Being an International student at IUHolly Dodds
From one side of the Atlantic Ocean to the other. That was the move I made almost exactly a year ago. I moved from Belgium to Indiana just a week before the first day of classes at IU. I thought I had readily prepared myself for what was in store for me, but I still had some culture-shock when I arrived. Sometimes you have to experience something to really find out just how it works, but just in case you are international, or even just new to the area, there are some things you may want to know.
Things I found out my first week:
- Every single person at IU loves America, and may start chanting America at any given time, for no reason whatsoever. Join in.
- When meeting someone, do not kiss them on the cheek. They will look at you weird, and maybe even judge you. A handshake (or if you’re very friendly, a hug) will suffice.
- American Police Officers really do pull you over for speeding, and you really will get a ticket. Looking back on it, my parents did warn me, and looking back on it, I REALLY wish I had listened.
- There are a lot of international people at IU! Just at orientation I met 5 others from the Netherlands, Germany, Sweden, Scotland and Switzerland. Finding connections like that helped a lot when I was feeling homesick. There also is an International office on campus, and even a few clubs!
- Saying where you moved from is probably the biggest conversation starter. Ever.
- Tipping is an actual thing, and at every restaurant you are expected to tip around 15%. My friends, who have worked as waiters or waitresses, have made this all too clear for me and the fact that I’m “foreign” and a “poor college student” apparently isn’t an acceptable substitute.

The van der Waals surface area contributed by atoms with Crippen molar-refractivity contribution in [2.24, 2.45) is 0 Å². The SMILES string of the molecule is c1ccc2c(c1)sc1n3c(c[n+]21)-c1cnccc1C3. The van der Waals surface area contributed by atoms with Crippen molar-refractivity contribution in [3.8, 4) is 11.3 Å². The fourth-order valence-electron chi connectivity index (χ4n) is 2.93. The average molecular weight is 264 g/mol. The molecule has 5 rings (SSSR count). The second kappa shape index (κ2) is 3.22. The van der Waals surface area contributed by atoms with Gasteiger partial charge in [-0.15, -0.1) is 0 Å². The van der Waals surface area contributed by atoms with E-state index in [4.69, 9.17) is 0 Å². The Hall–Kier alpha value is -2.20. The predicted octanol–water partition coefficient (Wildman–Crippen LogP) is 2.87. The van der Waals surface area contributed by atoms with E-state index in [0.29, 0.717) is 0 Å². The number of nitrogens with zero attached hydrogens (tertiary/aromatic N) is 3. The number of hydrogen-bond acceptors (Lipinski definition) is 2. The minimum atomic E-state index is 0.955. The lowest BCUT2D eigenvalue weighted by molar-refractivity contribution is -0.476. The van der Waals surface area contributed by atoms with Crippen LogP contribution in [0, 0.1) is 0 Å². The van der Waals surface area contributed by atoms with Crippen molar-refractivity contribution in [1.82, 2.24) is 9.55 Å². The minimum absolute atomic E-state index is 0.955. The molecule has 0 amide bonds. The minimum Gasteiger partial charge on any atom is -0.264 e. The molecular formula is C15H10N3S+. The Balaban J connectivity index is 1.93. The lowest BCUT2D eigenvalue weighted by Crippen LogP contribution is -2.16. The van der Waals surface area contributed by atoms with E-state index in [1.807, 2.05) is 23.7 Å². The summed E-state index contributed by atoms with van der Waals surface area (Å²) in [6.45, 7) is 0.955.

- No one is standing at your doorstep the first day of classes to show you where to go. However, while walking (and most likely getting lost on your first trial) ask anyone and they will probably know and direct you on where to go.
- Welcome Week exists and will forever be one of the greatest weeks of your life. Parties, activities, meeting new people, syllabus week…what’s better?
Probably the greatest thing I found out though, was that IU is amazing. People welcome you no matter where you are from, and there is always something going on campus. Meeting people; whether it be from your floor, classes, or while getting lost, is so easy that after a week it’s hard to believe you have only been there for such a short time. I have made great friends, and even better memories in my first year there. Starting a new school and moving away from home can be difficult, no matter if you’re international or not, but IU really makes the transition the easiest it can be. There are so many others going through exactly the same feelings you are, so you never feel alone.